Stephen Bainbridge, Professor of Law at UCLA, sums up some important research to explain why Mitt Romney's Bain targets went bust so often:
[R]ecent research suggests that business failures are an inherent part of the private equity business model. A study of UK firms that went from being publicly to privately owned in leveraged buyouts by private equity firms like Bain Capital found that "companies going private have a significantly higher default probability. Private equity firms sponsoring P2P deals acquire firms with a higher risk of bankruptcy than non-acquired firms that remain public."
In turn, that finding "suggests that PE firms are not deterred by the risk of financial distress but consider it a value creating opportunity."
Private equity firms thus come to financially distressed corporations and offer to buy out the existing shareholders. Those shareholders get out from a bad situation with a premium over the market price of their shares. The newly private target corporation gets new management to replace the managers who got the company into financial trouble in the first place. The newly private target also gets access to capital from the private equity buyer at cheaper prices than an arms-length banker probably would be willing to charge (if such a banker will willing to lend to the financially distressed target at all).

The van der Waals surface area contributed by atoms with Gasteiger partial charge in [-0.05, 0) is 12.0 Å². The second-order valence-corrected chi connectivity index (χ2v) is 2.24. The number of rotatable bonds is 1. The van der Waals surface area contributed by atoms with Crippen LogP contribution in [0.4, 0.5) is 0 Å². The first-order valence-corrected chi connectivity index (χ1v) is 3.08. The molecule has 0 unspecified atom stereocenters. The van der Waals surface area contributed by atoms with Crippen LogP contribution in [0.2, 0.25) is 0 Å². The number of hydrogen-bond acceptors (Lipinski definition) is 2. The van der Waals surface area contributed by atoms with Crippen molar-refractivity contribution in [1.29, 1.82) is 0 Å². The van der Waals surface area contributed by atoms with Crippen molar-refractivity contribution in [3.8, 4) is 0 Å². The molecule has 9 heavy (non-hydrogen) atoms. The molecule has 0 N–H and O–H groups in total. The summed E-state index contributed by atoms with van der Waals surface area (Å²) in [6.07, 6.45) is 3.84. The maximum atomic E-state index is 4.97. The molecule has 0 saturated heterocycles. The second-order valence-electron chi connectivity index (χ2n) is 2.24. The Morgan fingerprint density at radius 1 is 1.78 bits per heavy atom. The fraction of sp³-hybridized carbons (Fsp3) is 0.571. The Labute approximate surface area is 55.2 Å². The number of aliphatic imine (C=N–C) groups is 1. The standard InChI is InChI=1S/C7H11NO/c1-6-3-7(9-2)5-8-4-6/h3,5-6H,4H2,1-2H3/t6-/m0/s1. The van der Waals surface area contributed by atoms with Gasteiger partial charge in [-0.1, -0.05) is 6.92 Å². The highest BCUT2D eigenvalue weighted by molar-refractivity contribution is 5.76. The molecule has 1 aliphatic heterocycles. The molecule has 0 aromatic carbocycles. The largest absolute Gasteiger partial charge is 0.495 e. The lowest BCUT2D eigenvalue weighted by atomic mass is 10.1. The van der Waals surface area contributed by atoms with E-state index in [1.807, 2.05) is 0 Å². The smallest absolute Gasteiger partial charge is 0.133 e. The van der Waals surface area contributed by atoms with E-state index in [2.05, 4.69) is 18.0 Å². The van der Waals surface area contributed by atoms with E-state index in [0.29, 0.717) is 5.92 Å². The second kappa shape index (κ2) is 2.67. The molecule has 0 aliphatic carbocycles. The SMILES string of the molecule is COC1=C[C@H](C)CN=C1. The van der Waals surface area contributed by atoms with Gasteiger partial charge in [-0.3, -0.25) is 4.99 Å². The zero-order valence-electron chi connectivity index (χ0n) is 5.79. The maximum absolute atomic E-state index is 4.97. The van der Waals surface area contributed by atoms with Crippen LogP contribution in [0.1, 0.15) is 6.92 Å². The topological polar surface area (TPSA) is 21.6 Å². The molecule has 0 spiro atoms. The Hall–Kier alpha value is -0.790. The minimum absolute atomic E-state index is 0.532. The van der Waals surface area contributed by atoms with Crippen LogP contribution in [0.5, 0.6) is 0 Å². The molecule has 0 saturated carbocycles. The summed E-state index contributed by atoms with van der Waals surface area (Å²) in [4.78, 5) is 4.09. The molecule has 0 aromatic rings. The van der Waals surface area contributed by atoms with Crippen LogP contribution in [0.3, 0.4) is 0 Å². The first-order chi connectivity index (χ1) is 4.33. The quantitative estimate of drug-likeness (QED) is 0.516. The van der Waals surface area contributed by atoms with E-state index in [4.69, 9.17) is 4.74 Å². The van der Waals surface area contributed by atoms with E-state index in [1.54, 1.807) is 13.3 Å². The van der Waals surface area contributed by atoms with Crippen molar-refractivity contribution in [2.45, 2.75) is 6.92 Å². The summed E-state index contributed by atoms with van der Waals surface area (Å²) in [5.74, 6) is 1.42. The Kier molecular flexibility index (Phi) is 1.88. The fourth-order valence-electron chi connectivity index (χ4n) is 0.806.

Ideally, this results in a turn around that creates a stronger, more profitable company.
And sometimes it doesn't. After all, many of these target corporations were financially distressed before they were bought by somebody like Bain Capital. Typically, there are reasons firms are financially distressed. Sometimes those reasons can be addressed and solved. But sometimes they can't.